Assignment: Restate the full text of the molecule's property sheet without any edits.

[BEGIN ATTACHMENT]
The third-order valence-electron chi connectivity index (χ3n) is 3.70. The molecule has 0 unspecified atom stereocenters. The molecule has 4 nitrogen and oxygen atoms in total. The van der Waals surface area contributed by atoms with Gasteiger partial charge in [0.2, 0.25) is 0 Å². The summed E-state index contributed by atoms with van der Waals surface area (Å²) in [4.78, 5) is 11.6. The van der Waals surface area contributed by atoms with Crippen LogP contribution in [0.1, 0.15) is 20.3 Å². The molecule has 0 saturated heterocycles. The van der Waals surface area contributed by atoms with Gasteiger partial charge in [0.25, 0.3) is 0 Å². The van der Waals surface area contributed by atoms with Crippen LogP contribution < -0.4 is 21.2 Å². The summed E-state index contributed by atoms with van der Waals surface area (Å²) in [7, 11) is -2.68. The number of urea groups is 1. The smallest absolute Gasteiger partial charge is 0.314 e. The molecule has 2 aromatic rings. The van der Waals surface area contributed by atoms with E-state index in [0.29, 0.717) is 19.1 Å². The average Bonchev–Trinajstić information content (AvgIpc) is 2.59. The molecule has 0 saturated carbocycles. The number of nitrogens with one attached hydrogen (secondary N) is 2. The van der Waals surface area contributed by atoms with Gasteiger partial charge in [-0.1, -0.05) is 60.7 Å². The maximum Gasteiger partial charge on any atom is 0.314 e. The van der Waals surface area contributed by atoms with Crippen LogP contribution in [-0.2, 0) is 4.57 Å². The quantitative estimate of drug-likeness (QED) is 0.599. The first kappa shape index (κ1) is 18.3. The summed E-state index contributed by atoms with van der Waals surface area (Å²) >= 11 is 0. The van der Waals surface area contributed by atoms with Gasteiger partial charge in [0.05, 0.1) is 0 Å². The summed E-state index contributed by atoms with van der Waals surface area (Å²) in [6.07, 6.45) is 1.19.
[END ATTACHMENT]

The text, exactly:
The third-order valence-electron chi connectivity index (χ3n) is 3.70. The molecule has 0 unspecified atom stereocenters. The molecule has 4 nitrogen and oxygen atoms in total. The van der Waals surface area contributed by atoms with Gasteiger partial charge in [0.2, 0.25) is 0 Å². The summed E-state index contributed by atoms with van der Waals surface area (Å²) in [4.78, 5) is 11.6. The van der Waals surface area contributed by atoms with Crippen LogP contribution in [0.1, 0.15) is 20.3 Å². The molecule has 0 saturated heterocycles. The van der Waals surface area contributed by atoms with Gasteiger partial charge in [0.25, 0.3) is 0 Å². The van der Waals surface area contributed by atoms with Crippen LogP contribution < -0.4 is 21.2 Å². The summed E-state index contributed by atoms with van der Waals surface area (Å²) in [7, 11) is -2.68. The number of urea groups is 1. The smallest absolute Gasteiger partial charge is 0.314 e. The molecule has 2 aromatic rings. The van der Waals surface area contributed by atoms with E-state index in [0.29, 0.717) is 19.1 Å². The average Bonchev–Trinajstić information content (AvgIpc) is 2.59. The molecule has 0 saturated carbocycles. The number of nitrogens with one attached hydrogen (secondary N) is 2. The van der Waals surface area contributed by atoms with Gasteiger partial charge in [-0.1, -0.05) is 60.7 Å². The maximum Gasteiger partial charge on any atom is 0.314 e. The van der Waals surface area contributed by atoms with Crippen LogP contribution in [-0.2, 0) is 4.57 Å². The quantitative estimate of drug-likeness (QED) is 0.599. The first kappa shape index (κ1) is 18.3. The summed E-state index contributed by atoms with van der Waals surface area (Å²) >= 11 is 0. The van der Waals surface area contributed by atoms with Gasteiger partial charge in [0.05, 0.1) is 0 Å². The summed E-state index contributed by atoms with van der Waals surface area (Å²) in [6.07, 6.45) is 1.19.